THE Standard Bank Johannesburg Joy of Jazz Festival is likely to keep dedicated listeners busy in Newtown this weekend, with three evenings of music beginning on Thursday. Choosing which acts to see can be frustrating.
It has been made less complex by a single entry ticket giving admission to all stages except the Market Theatre and the Bassline — and these two venues are where the choices need to be made.
Thursday is the least complex: a single gala event beginning at 7pm in the central Dinaledi tent, with the five-player sax summit paying tribute to the music of Kippie Moeketsi, and also featuring guitarist Earl Klugh and singer Kurt Elling. This is a strong bill, despite the unavailability of the previously announced Eddie Palmieri.
On Friday, the Market Theatre is probably the place to be for lovers of song. Beginning at 7pm with the National Youth Jazz Band (always worth hearing), the bill also includes French pianist and composer Cecile Verney, Gloria Bosman, and US guests Lizz Wright and Jane Monheit.
The African continental fare on the Conga stage is also strong: Lesotho’s Bhudaza, Guinea’s Mory Kante, Caiphus Semenya and Cameroonian-Parisian veteran saxophonist Manu Dibangu: as always, exploring new musical avenues with material from his latest album, Past, Present and Future.
On Saturday, the Bassline presents the Standard Bank Young Artist for jazz, pianist Afrika Mkhize, followed by South African (but New York-based) bassist Bakithi Khumalo, followed by pianist Monty Alexander, Elling and another South African bassist, Musa Manzini. Commuting between venues, however, also offers the opportunity to catch bands that may not be so well known.
There are free showcases for new bands at three restaurants: Nikki’s Oasis from 8pm, Sophiatown from 7pm, and Shikisa from 9pm.
Youth development is a vital component of keeping the genre alive — how great the potential rewards are was demonstrated last Saturday, when the Southern African Music Rights Organisation scholarship for jazz was awarded to 21-year-old Cape Town trumpeter Darren English.
HOWEVER, in addition to the festival, there is more good music to be heard over the next week than even the most enthusiastic listener could cover — and not all of it is in Johannesburg.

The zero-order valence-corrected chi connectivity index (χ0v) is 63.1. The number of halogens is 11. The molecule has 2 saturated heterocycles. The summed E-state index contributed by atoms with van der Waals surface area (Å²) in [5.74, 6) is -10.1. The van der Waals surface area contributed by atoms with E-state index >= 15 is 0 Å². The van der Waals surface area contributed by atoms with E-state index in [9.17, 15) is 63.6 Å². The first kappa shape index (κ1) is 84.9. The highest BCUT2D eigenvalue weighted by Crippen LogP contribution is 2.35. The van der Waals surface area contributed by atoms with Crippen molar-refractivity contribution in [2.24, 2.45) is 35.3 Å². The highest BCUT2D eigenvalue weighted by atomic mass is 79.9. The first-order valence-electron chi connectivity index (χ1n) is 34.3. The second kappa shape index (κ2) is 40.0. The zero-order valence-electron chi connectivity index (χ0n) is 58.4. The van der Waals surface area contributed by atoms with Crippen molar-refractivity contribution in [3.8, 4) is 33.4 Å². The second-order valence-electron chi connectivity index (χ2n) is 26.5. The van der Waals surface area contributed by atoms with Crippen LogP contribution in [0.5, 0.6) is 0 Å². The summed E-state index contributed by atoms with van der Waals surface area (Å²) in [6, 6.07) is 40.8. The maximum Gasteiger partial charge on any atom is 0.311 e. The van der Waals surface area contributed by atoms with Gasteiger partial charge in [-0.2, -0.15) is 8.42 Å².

The events start on Wednesday, when acclaimed Jamaican jazz pianist Kathy Brown runs a workshop at the ProMusica Theatre’s Basement Theatre from 2pm. Brown plans to explore both improvisation and the styles that have influenced and inspired her, and the workshop is designed to appeal to adults and young adults. Entry is free.
If something more rootsy than the jazz festival appeals, on Saturday evening the next instalment of Sifiso Ntuli’s music circuit, the African Jazz Meander (AJazzMe), offers the Mahotella Queens and the queen of world music DJs, Nikki B, plus other guests, at Moyo Restaurant on the corner of Eeufees and Christina de Wet Road, Fountains Valley, in West Pretoria.
On Sunday afternoon, at the Lowveld Botanical Gardens in Nelspruit, veteran singer, guitarist and anthropologist Johnny Clegg presents an open-air picnic concert, starting at 3.30pm.
At the same time, another male-voice legend, Ringo Madlingozi, guests at the Mama Said afternoon showcase sessions hosted by singer and poet Ntsiki Mazwai, again at the ProMusica Basement Theatre. The Mama Said sessions are designed to offer young and aspiring performance artists a supportive space to perform and network. They begin at 3pm.
On Tuesday, the official launch of Ndikho Xaba’s retrospective album, Sunsets, is marked by a concert of his compositions at the University of KwaZulu-Natal Centre for Jazz and Popular Music’s Howard Theatre in Durban.
A distinguished collection of players has been assembled for the event, including multi-instrumentalist and scholar Sazi Dlamini, pianist Neil Goncalves, US tenor saxophonist Salim Washington and the legendary master of extremely edgy maskandi guitar, Madala Kunene. The event starts at 6pm.
And even after that, it still won’t be possible to retreat to an armchair in front of the TV, because the following weekend, Jazz on the Lake launches 10 days of the Johannesburg Arts Alive Festival.